"People said we're so excited you're doing that here but with the choices, why here? And I can honestly say that is because of the quality of the workforce that we're able to get in this area and that's in large part can be attributed to the students who are graduating from UA Fort Smith."
She said the "direct connection" between UAFS and ArcBest has allowed the company to "mold" some of the university's programs positioning students to take jobs at ArcBest right out of college.
Melissa Hanesworth, managing director at Pernod Ricard USA, pointed to the university's efforts to meet the needs of local employers such as the launch this fall of the university's robotics certificate program. She also pointed to UAFS bringing education and training to her employees instead of having to depend on those same employees making the effort of attending class on campus which she called "a strategic tool for our companies to continue to grow."
"Our supervisors did not have to come out and sit next to a 19-year-old and be nervous or sit in a three hour class they've never done or haven't done in many, many years. It was a 16-week on-site training class and they actually earned college credit for that course. For some it was their first, for some it was their first in a long time. And for some, it was not their last. They have chosen to continue their education and actually come out and start taking classes here."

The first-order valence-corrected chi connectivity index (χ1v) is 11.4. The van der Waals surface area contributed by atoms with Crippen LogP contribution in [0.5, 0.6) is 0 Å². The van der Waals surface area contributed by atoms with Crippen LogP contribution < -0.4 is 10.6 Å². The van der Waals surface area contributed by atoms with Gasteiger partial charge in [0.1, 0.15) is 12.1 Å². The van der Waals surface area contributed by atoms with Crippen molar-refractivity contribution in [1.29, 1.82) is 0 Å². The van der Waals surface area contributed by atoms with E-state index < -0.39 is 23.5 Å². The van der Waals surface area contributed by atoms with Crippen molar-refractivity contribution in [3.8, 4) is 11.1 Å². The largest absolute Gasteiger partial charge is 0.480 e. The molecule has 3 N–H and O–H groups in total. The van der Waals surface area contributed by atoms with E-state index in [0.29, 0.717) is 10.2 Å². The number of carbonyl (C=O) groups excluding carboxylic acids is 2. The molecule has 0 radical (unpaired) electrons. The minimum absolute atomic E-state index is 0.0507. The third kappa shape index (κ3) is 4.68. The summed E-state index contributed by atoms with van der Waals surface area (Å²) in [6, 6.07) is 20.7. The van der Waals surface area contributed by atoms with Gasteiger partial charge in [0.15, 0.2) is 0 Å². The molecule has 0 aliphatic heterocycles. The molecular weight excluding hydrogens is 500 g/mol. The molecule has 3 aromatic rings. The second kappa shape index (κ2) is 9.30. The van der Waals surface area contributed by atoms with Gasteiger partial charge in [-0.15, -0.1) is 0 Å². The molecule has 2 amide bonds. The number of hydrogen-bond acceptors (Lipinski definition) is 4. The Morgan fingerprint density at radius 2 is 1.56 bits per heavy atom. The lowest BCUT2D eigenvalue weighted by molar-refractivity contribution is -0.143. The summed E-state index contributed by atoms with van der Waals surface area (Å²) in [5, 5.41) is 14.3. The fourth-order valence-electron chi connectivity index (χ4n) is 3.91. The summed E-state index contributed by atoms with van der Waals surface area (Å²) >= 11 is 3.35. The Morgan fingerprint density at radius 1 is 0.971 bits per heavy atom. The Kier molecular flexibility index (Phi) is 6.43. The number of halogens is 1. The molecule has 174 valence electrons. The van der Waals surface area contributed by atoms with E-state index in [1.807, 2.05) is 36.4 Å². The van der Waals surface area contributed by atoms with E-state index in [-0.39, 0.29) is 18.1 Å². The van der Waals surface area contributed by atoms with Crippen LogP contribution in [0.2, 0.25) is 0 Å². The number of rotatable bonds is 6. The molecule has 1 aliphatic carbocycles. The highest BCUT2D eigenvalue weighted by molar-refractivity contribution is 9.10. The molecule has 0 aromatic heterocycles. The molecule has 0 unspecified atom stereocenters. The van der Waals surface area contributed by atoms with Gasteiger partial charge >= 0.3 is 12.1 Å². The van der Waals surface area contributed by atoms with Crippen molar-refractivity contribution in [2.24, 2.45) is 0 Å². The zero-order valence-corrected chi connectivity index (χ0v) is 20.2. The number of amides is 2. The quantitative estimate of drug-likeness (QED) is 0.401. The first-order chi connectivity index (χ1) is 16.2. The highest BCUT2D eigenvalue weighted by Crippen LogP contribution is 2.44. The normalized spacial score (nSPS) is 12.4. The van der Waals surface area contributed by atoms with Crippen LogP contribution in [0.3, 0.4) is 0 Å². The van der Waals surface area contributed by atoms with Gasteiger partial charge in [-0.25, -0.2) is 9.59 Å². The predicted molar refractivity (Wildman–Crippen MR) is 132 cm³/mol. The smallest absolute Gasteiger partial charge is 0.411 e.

UAFS Chancellor Dr. Paul Beran said the university's background as a community college has lead to today's emphasis on providing jobs and opportunities that feed the local economy. But he said in order for the university to meet its potential in meeting the needs of the community, additional funding could make a difference.
Adjusted for inflation, WestArk College would receive nearly $8 million more in funding than UAFS receives today, according to Dr. Elizabeth Underwood, executive director of government and community relations at the university.
"The more fully funded we are, the better we are able to hire quality faculty, quality instructors and be able to … attract the best people and keep the best people," Dr. Beran added.
But Rice said UAFS's ability to do more with less, as well as the partnerships it has developed with local businesses, is a model he expects to see at more Arkansas colleges in years to come. Asked if it was something he was prepared to push through with legislation when he enters the Senate next year, Rice said he was not looking for mandates.
"You use the terms force and mandate that I don't like, but that's what these meetings are about are change and about what's got to come to be able to turn out a product in a student traditional or non-traditional (format) that is ready to go to work. And like they say, they can have people hired out from under here before they even graduate and make good money and make good taxpayers out of them. What we need to do is make sure and be smart about how we're doing it. It's coming whether you call it mandated or forced, schools are going to have to be more efficient."